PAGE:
Chapter Social Events to Build Community
If your chapter is going to be successful in its conservation mission, building a strong community around you is an important step to accessing the resources you need – time, talent and treasure – to make your projects and programs a reality. Social events which gather like-minded anglers and conservationists together are a powerful way to build a bond around conservation and relationships with the people who are most likely to step up and help you succeed.
While the standard offerings of most chapters – monthly meetings, a holiday party, a banquet and a trip or two – have helped our organization grow over the last 60 years, tapping into new and energetic members, often younger and harder to reach, requires some out-of-the-box thinking and activities.
Never hesitate to reach out to your Volunteer Operations Staff to share ideas, learn what we’ve seen succeed in other chapters and talk through your plans to try new things.
The following types of social events have proven successful for other chapters:
- Trout On Tap – A “happy hour for anglers” that gathers members and prospective members together for an hour or two at a local bar or brewery to talk fishing, conservation and meet fellow anglers. A simple strategy is to hold these events monthly at a different venue in a different town in your chapter territory and keep the logistics light. All you need is a place, a time, and at least one or two board members willing to be the friendly and welcoming chapter representative.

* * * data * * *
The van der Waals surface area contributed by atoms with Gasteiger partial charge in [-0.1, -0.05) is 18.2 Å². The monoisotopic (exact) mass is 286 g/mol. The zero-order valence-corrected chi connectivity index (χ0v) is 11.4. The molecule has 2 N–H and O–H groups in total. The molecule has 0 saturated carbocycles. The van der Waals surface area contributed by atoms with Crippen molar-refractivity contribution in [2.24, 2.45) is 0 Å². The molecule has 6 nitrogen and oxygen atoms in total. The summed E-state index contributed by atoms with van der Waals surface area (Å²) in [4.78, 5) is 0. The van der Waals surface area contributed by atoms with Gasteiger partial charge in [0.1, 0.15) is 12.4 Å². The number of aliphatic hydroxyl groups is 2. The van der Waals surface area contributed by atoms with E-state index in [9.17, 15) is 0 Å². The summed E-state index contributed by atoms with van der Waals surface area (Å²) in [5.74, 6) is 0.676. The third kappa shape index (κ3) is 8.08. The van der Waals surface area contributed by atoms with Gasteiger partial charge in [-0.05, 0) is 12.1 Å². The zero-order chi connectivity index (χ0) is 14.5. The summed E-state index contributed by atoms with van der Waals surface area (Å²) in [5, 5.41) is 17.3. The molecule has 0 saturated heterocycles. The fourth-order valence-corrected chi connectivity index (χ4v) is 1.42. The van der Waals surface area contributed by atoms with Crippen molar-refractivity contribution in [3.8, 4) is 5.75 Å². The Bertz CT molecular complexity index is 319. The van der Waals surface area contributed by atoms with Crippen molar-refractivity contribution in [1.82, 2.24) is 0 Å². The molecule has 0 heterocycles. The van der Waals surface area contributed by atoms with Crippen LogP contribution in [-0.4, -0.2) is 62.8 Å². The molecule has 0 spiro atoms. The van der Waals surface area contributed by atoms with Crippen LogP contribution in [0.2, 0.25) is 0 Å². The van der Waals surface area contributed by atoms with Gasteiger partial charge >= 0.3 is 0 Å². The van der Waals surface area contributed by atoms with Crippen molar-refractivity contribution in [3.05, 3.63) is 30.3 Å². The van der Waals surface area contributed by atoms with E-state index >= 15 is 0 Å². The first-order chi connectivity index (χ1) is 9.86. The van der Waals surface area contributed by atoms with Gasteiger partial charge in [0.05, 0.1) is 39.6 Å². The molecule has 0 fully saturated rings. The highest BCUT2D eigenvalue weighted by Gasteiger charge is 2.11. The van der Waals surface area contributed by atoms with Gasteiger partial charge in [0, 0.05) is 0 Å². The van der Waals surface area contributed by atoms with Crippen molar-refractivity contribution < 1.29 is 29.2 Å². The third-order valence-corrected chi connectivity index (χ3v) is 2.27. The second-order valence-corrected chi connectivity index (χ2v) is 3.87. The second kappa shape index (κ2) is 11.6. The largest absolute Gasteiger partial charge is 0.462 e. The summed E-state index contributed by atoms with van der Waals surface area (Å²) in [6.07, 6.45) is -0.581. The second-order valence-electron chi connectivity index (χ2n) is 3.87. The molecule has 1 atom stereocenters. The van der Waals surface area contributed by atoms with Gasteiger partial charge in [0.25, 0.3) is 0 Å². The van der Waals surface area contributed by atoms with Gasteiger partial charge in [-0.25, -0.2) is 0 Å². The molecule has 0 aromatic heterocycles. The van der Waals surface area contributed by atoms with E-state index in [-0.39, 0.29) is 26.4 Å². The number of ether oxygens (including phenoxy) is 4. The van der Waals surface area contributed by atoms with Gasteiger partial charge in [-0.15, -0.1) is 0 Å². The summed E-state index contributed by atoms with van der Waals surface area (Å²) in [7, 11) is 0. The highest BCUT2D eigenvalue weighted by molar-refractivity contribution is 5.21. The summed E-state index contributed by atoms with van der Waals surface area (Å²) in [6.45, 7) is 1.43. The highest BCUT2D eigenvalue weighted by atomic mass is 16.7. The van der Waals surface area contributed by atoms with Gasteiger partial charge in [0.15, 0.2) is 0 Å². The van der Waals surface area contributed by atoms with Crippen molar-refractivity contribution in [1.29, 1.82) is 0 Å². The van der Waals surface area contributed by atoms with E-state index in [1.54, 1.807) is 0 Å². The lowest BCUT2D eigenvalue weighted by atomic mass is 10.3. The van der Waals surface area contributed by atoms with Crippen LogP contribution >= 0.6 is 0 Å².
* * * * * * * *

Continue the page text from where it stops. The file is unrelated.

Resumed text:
- Bar Flies – A fun and friendly fly tying gathering at a local watering hole. Find a venue that’s looking for business on a slow weeknight, or a mid-afternoon weekend that has the side space with a few tables and chairs, adequate lighting and an interest in selling a few drinks and appetizers to your guests.
- Fly Shop Crawl – If you live in an area blessed with more than two fly shops, this can be a great way to get members out meeting and mingling, and bring a little business to the shops that support your work. Set a date, plan a route and stop by each fly shop in turn to hear from the owner/manager who always have a wealth of information to share, peruse the wares, and talk local fishing conditions, tactics and opportunities.